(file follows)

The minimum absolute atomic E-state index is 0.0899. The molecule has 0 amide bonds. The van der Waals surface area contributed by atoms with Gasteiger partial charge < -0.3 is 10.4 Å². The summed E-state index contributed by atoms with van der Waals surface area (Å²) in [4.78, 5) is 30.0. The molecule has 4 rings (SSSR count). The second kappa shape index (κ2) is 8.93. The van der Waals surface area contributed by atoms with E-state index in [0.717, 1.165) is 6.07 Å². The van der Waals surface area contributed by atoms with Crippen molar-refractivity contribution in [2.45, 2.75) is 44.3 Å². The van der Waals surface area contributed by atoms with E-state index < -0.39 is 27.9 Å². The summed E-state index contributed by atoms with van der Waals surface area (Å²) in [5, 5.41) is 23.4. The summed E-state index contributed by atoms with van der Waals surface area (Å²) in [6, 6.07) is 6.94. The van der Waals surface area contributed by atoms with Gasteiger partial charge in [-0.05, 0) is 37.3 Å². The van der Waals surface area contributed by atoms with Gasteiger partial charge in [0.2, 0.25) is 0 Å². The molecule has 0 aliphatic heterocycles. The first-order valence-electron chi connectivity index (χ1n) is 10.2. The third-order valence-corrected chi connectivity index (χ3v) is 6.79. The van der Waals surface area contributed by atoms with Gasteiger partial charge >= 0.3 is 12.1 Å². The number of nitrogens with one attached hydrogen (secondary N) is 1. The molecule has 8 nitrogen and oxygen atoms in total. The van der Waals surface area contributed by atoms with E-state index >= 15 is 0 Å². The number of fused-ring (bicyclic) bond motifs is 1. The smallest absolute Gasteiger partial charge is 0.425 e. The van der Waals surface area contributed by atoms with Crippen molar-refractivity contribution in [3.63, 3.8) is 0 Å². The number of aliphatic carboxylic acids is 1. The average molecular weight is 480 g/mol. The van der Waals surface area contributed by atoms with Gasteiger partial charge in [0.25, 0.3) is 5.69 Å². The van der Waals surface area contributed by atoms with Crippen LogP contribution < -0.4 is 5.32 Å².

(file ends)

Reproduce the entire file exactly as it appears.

The minimum absolute atomic E-state index is 0.0899. The molecule has 0 amide bonds. The van der Waals surface area contributed by atoms with Gasteiger partial charge < -0.3 is 10.4 Å². The summed E-state index contributed by atoms with van der Waals surface area (Å²) in [4.78, 5) is 30.0. The molecule has 4 rings (SSSR count). The second kappa shape index (κ2) is 8.93. The van der Waals surface area contributed by atoms with E-state index in [0.717, 1.165) is 6.07 Å². The van der Waals surface area contributed by atoms with Crippen molar-refractivity contribution in [2.45, 2.75) is 44.3 Å². The van der Waals surface area contributed by atoms with E-state index < -0.39 is 27.9 Å². The summed E-state index contributed by atoms with van der Waals surface area (Å²) in [5, 5.41) is 23.4. The summed E-state index contributed by atoms with van der Waals surface area (Å²) in [6, 6.07) is 6.94. The van der Waals surface area contributed by atoms with Gasteiger partial charge in [-0.05, 0) is 37.3 Å². The van der Waals surface area contributed by atoms with Gasteiger partial charge in [0.2, 0.25) is 0 Å². The molecule has 0 aliphatic heterocycles. The first-order valence-electron chi connectivity index (χ1n) is 10.2. The third-order valence-corrected chi connectivity index (χ3v) is 6.79. The van der Waals surface area contributed by atoms with Gasteiger partial charge >= 0.3 is 12.1 Å². The number of nitrogens with one attached hydrogen (secondary N) is 1. The molecule has 8 nitrogen and oxygen atoms in total. The van der Waals surface area contributed by atoms with E-state index >= 15 is 0 Å². The number of fused-ring (bicyclic) bond motifs is 1. The smallest absolute Gasteiger partial charge is 0.425 e. The van der Waals surface area contributed by atoms with Crippen molar-refractivity contribution in [3.63, 3.8) is 0 Å². The number of aliphatic carboxylic acids is 1. The average molecular weight is 480 g/mol. The van der Waals surface area contributed by atoms with Gasteiger partial charge in [0.25, 0.3) is 5.69 Å². The van der Waals surface area contributed by atoms with Crippen LogP contribution < -0.4 is 5.32 Å².